Shillong unrest: Army stages flag march; night curfew imposed as violence continues in some pockets
The Army on Monday staged a flag march in Meghalaya's capital Shillong as violence continued in tension-hit areas overnight, with mobs indulging in stone-pelting on security forces. Authorities clamped night curfew from 4 pm on Monday to 5 am on Tuesday fearing that the trouble may spread to other parts of the city.
Shillong: The Army on Monday staged a flag march in Meghalaya's capital Shillong as violence continued in tension-hit areas overnight, with mobs indulging in stone-pelting on security forces. Authorities clamped night curfew from 4 pm on Monday to 5 am on Tuesday fearing that the trouble may spread to other parts of the city.
Half an hour before the curfew came into effect, there was a breach of security in the state Secretariat when a group of hawkers comprising of men and women barged in to meet chief minister Conrad Sangma seeking to resolve the ongoing crisis that has affected the vendors. "One Army column marched across Shillong to help bring the situation under control," Director General of Police Swaraj Bir Singh told IANS. "The situation is very tense in (tension-hit areas)," he said. The district authorities suspended Internet on mobile services and banned the illegal sale of petrol and diesel.
On 1 June, the district magistrate imposed curfew in areas under Lumdiengjri police station and Cantonment Beat House in view of the breakdown of law and order in Motphran, Mawkhar and adjoining areas following the 31 May violence involving members of the Punjabi and Khasi communities.
Although the curfew was relaxed for seven hours from 8 am on Sunday, the mob continued to pelt stones at security forces forcing the police to fire tear gas shells. The mob also attacked a prison van, Inspector General of Police H. Nongpluh said.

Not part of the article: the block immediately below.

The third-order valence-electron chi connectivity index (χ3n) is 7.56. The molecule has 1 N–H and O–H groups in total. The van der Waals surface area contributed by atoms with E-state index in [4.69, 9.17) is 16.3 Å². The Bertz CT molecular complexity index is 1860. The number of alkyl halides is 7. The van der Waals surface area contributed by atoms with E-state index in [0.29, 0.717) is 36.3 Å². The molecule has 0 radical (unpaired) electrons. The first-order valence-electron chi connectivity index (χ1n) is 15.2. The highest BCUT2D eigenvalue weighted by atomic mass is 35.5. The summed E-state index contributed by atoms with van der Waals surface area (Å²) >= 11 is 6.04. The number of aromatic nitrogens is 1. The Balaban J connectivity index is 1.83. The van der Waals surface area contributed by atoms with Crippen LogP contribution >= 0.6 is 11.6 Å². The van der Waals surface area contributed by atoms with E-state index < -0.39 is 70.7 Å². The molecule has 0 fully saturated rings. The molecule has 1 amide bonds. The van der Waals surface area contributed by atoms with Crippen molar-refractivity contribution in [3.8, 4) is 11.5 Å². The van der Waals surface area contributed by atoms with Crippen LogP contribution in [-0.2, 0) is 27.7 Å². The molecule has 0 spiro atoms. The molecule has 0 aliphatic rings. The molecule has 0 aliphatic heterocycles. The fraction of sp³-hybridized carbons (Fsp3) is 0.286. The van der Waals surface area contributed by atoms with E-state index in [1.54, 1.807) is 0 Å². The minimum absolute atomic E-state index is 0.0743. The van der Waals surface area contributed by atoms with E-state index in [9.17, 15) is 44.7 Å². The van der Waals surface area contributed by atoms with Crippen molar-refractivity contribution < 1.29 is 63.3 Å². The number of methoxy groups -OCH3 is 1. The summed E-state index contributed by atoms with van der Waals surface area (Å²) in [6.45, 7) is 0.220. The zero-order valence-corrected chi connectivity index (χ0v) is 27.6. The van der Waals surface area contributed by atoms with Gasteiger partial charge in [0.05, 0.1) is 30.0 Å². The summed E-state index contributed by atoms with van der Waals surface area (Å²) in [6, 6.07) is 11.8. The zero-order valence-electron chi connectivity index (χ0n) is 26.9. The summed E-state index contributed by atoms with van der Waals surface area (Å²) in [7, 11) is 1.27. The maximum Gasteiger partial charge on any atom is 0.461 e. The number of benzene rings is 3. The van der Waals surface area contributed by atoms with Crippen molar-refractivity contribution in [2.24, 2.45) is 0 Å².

Chief minister Sangma held several rounds of meetings with leaders of the ruling Meghalaya Democratic Alliance coalition government as well as a delegation of leaders from the Punjab government led by Jails Minister Sukhjinder Singh Randhawa. Senior Congress legislator Charles Pyngrope said: "We have deliberated on the need to relocate the people from the sweeper lane to a location which will not affect anybody."
Emerging from the meeting with various groups, Sangma said that the government had decided to set up a high-level committee headed by deputy chief minister Prestone Tynsong to find a permanent solution to the long pending issue of relocation of the sweeper colony.
Meanwhile, Randhawa and his team urged chief minister Sangma to provide protection and safety to the Sikh community and their religious institutions in the state. "We were assured by Chief Minister that the Meghalaya Government is taking all possible measures to ensure the security of the Sikh community in Meghalaya," the Punjab minister said. On the demand to relocate the Sikh people from Sweepers Lane, the Punjab minister said: "It is a local issue and the matter of relocating them is sub-judice".
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